So while I’m still a little down-trodden, I haven’t given up. Why would I?  We’re only on round 2. The game is far from over. With every fail I gain a bit of wisdom and a bit of empathy and a bit of strength and a bit (a very teeny tiny bit) of patience and I’m taking that with me into round 3.
I’m so ready and I really really hope round 3 works.

source: wikipedia






10 thoughts on “The Audacity of Hope

  1. Reading this breaks my heart. The thing I’m finding the hardest is all my support keeps saying “it will all be worth it.” It’s like the assume IVF will work, and as much as I hope and pray it does I have to keep preparing myself that I may be down this same road as you in a month. That is one of the biggest misconception of IVF! I am so glad you got away to get your mind off of things. Sometimes that’s the best thing to do for your heart! Hang in there girl!

  2. Hope is both a powerful force and a necessary force. I’m glad you are still hoping! And I am going to also keep hoping for you!!
    By the way, thanks for sharing that painting. I have not come across it before and it’s absolutely beautiful.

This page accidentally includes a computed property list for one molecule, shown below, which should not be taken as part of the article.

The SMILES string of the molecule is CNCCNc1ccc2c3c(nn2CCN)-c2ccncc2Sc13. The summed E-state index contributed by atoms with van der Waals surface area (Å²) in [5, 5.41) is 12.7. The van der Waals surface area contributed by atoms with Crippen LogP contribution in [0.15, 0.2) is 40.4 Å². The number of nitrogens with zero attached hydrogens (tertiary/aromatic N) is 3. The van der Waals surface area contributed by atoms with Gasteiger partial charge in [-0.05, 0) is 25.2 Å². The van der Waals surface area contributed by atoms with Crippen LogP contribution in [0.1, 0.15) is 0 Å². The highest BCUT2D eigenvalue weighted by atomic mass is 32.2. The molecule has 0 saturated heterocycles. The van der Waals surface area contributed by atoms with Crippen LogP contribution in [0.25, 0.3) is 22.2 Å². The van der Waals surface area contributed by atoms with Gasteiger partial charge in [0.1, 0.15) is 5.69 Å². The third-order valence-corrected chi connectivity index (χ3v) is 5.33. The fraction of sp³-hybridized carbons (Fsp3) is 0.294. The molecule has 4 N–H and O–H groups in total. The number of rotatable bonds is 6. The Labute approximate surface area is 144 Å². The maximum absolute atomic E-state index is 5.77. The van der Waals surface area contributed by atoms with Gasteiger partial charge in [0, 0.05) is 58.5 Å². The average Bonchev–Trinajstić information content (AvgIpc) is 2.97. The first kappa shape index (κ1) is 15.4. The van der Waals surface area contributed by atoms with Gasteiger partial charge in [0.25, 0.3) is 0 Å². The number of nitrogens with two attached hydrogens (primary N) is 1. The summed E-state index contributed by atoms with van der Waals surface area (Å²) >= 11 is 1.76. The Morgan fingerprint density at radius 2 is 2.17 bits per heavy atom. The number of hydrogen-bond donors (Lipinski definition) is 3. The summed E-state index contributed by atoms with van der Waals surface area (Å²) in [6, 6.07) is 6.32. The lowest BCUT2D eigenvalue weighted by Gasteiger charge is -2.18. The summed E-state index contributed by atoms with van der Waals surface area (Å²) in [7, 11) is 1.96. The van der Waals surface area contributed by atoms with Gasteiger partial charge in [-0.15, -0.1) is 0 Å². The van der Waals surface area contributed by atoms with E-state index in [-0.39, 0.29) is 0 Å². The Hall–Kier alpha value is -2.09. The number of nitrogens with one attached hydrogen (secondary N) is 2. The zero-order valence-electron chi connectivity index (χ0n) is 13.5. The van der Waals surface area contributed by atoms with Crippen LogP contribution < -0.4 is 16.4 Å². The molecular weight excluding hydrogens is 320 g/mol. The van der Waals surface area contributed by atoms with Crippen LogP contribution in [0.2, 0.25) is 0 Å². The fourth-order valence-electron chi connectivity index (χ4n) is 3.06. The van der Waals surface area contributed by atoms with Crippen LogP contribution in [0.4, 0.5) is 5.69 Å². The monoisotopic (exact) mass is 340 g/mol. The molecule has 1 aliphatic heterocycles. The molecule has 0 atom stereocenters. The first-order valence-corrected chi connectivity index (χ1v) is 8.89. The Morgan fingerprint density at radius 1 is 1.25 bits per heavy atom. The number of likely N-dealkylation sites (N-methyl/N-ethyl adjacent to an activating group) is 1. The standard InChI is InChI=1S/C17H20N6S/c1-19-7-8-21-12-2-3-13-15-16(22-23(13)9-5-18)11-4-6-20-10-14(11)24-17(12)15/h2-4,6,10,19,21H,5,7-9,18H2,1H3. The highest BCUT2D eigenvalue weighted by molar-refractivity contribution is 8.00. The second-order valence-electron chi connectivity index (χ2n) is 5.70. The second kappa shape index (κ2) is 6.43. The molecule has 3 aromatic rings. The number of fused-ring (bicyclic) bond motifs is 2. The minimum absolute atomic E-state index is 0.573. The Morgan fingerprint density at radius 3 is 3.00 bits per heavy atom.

3. Hold on to hope! Sadly it is sometimes just a numbers game and sadly there are reasons that we will never understand why this one was not the one. Your time will come I believe it with all my heart xx

  4. We have to hold on to hope, because seriously without it sometimes we would be completely empty. My pic on Facebook right now actually says “Never stop believing in hope, because miracles happen every day.” Which I feel is true…you just never know when it will be time for YOUR miracle. So try to keep your chin up, and don’t give up hope. Hang in there, friend! *hugs*